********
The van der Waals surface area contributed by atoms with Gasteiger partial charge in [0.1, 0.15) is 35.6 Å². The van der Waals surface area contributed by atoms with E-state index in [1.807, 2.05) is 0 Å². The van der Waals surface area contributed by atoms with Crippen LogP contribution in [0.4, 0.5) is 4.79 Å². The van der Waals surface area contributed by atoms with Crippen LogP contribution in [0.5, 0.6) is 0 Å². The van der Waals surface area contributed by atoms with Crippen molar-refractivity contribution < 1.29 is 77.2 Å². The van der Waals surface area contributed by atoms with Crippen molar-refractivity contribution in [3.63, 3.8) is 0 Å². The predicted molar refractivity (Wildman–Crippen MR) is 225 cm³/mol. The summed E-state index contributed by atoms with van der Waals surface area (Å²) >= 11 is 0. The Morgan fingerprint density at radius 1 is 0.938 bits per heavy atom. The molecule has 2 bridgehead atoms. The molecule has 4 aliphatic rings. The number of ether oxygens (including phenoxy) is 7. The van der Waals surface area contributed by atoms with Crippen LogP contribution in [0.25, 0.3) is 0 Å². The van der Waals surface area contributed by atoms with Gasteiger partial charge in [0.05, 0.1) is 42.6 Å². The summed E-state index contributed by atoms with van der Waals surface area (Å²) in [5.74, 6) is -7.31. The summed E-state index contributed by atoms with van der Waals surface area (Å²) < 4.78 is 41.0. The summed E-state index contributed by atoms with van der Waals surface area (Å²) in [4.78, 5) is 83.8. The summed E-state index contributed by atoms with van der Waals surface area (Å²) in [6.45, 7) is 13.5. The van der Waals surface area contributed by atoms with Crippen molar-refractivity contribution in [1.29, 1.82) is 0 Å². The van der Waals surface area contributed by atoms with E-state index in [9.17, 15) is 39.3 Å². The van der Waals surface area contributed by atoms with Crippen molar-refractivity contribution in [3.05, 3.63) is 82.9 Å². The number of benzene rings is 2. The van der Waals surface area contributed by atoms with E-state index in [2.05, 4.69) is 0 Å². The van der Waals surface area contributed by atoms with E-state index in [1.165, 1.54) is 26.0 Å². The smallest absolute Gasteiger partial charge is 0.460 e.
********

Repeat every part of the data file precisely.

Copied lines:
The van der Waals surface area contributed by atoms with Gasteiger partial charge in [0.1, 0.15) is 35.6 Å². The van der Waals surface area contributed by atoms with E-state index in [1.807, 2.05) is 0 Å². The van der Waals surface area contributed by atoms with Crippen LogP contribution in [0.4, 0.5) is 4.79 Å². The van der Waals surface area contributed by atoms with Crippen LogP contribution in [0.5, 0.6) is 0 Å². The van der Waals surface area contributed by atoms with Crippen molar-refractivity contribution < 1.29 is 77.2 Å². The van der Waals surface area contributed by atoms with Crippen molar-refractivity contribution in [3.63, 3.8) is 0 Å². The predicted molar refractivity (Wildman–Crippen MR) is 225 cm³/mol. The summed E-state index contributed by atoms with van der Waals surface area (Å²) >= 11 is 0. The Morgan fingerprint density at radius 1 is 0.938 bits per heavy atom. The molecule has 2 bridgehead atoms. The molecule has 4 aliphatic rings. The number of ether oxygens (including phenoxy) is 7. The van der Waals surface area contributed by atoms with Crippen LogP contribution in [0.25, 0.3) is 0 Å². The van der Waals surface area contributed by atoms with Gasteiger partial charge in [0.05, 0.1) is 42.6 Å². The summed E-state index contributed by atoms with van der Waals surface area (Å²) in [5.74, 6) is -7.31. The summed E-state index contributed by atoms with van der Waals surface area (Å²) < 4.78 is 41.0. The summed E-state index contributed by atoms with van der Waals surface area (Å²) in [4.78, 5) is 83.8. The summed E-state index contributed by atoms with van der Waals surface area (Å²) in [6.45, 7) is 13.5. The van der Waals surface area contributed by atoms with Crippen molar-refractivity contribution in [1.29, 1.82) is 0 Å². The van der Waals surface area contributed by atoms with E-state index in [9.17, 15) is 39.3 Å². The van der Waals surface area contributed by atoms with Crippen molar-refractivity contribution in [3.05, 3.63) is 82.9 Å². The number of benzene rings is 2. The van der Waals surface area contributed by atoms with E-state index in [2.05, 4.69) is 0 Å². The van der Waals surface area contributed by atoms with E-state index in [1.165, 1.54) is 26.0 Å². The smallest absolute Gasteiger partial charge is 0.460 e.